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I am not able to understand the complete functioning of period (.) operator in Regular Expression under unix terminal..

It says it matches any single character.. When i gave grep 'c.t' a.txt, it return results such as cat, cbt, cmt etc.. Should it pring any other type of data too??? as i am not clear with the basics of this period operator.

What if i give grep 'c[abm].t' a.txt, it is not giving the expected results i.e. I thought it should print only cat or cbt or cmt but it prints only caat, which was one of the data. Please clarify.

Also if there is any tutorial, wherein I can master the skills of Regular Expression, then please share.. Thanks a lot.. Please try and solve my query..


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The period operator matches any character one time and one time only. So in your first example it matched a c followed by one character that was anything followed by a t.

In your second example your pattern is told to match 4 and exactly 4 characters. They are:


followed by

[abm] - any one of these

followed by

. - any single character

followed by


As for learning Regexes, check here:

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thanks a lot,, ur explanation cleared my concepts for . operator – RBA Aug 9 '09 at 17:12
Pedantic: Generally any character but a newline character, '\n'. – Kyle Brandt Aug 9 '09 at 17:43
Unless you enable multiline depending on the engine but in general you are correct. – EBGreen Aug 9 '09 at 18:19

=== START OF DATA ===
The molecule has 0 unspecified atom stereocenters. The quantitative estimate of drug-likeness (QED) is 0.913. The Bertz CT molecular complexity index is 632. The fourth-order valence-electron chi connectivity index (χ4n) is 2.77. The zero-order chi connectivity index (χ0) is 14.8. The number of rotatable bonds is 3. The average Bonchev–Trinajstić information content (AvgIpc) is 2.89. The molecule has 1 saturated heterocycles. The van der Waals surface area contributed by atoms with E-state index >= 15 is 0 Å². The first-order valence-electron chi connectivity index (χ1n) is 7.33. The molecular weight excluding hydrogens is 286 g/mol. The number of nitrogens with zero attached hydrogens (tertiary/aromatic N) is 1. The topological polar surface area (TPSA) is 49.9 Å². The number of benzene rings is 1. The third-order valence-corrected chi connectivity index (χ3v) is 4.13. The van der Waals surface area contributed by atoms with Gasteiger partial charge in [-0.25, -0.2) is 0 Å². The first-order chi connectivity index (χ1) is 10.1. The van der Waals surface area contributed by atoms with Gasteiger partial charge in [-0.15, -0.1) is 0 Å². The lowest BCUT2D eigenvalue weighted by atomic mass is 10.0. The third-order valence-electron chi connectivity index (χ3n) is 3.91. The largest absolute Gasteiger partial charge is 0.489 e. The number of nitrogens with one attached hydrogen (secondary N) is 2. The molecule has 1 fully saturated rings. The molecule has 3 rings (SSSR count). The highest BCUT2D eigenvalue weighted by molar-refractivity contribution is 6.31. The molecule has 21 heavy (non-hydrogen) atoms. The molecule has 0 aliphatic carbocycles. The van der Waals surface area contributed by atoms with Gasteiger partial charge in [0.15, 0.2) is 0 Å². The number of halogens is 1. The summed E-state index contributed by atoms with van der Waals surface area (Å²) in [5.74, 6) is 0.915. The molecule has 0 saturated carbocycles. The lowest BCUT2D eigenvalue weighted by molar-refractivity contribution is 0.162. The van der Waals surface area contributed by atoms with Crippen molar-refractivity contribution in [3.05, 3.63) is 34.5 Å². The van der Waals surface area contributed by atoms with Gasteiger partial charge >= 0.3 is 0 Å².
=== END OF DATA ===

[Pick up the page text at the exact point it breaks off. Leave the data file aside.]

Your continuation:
In your example, grep 'c[abm].t' a.txt will output any lines from a.txt that contain at least four characters that you specify. a 'c', either an 'a', a 'b' or a 'm', 'any character', and then a 't'.

'c[abm].t' will match:

moo cbqt this whole line is returned because it contains a match

etc, etc.

Hopefully that helps you to understand your example.

Regular expressions can be incredibly complex. I can't recommend anything offhand other than what I'd find and be looking at for the first time right now.

Be aware that there are many different flavors and implementations, from grep (and egrep / grep -E) to perl to php to Javascript, etc.

As you play with them, you'll find yourself having to remember to properly escape some things from your shell, and excape other things from the regex itself... where you want to match a literal '.' (period), you'd need to grep 'moo\.' to match 'moo.' and not 'moof'

The book Mastering Regular Expressions from O'Reilly is considered quite definitive.

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"Be aware that there are many different flavors and implementations, from grep (and egrep / grep -E) to perl to php to Javascript, etc." That is probably one of the first things anyone trying to learn regex should know :-) – Kyle Brandt Aug 9 '09 at 17:35

The period operator matches any character, just as the description says. So 'c.t' will match 'cat', 'cbt', 'cct' ... 'czt', 'c1t' ... etc.

In your second example the result is just as expected. [abm] matches any of the characters a, b, or m. Following that, the period operator matches any character. So the expression is looking for four letter strings only.

I've found the best resource for learning regular expressions intimately is Mastering Regular Expressions from O'Reilly Media. It covers not only a large number of regexp dialects but also gives a lot of insight in to how the engines actually do the processing. An invaluable resource if you're going to be using regular expressions regularly (pun intended).

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If you don't have time for a whole book on the subject, it might be handy to try out expresso (.net syntax) or the commercial tool RegexBuddy that does perl, ruby, java, .net and grep syntaxes (among others). Both tools let you test what will and what won't match, and will show you a tree of what the regular expression means.

For your question, your expected behavior would come from c[abm]t not c[abm].t but that's already been pointed out.

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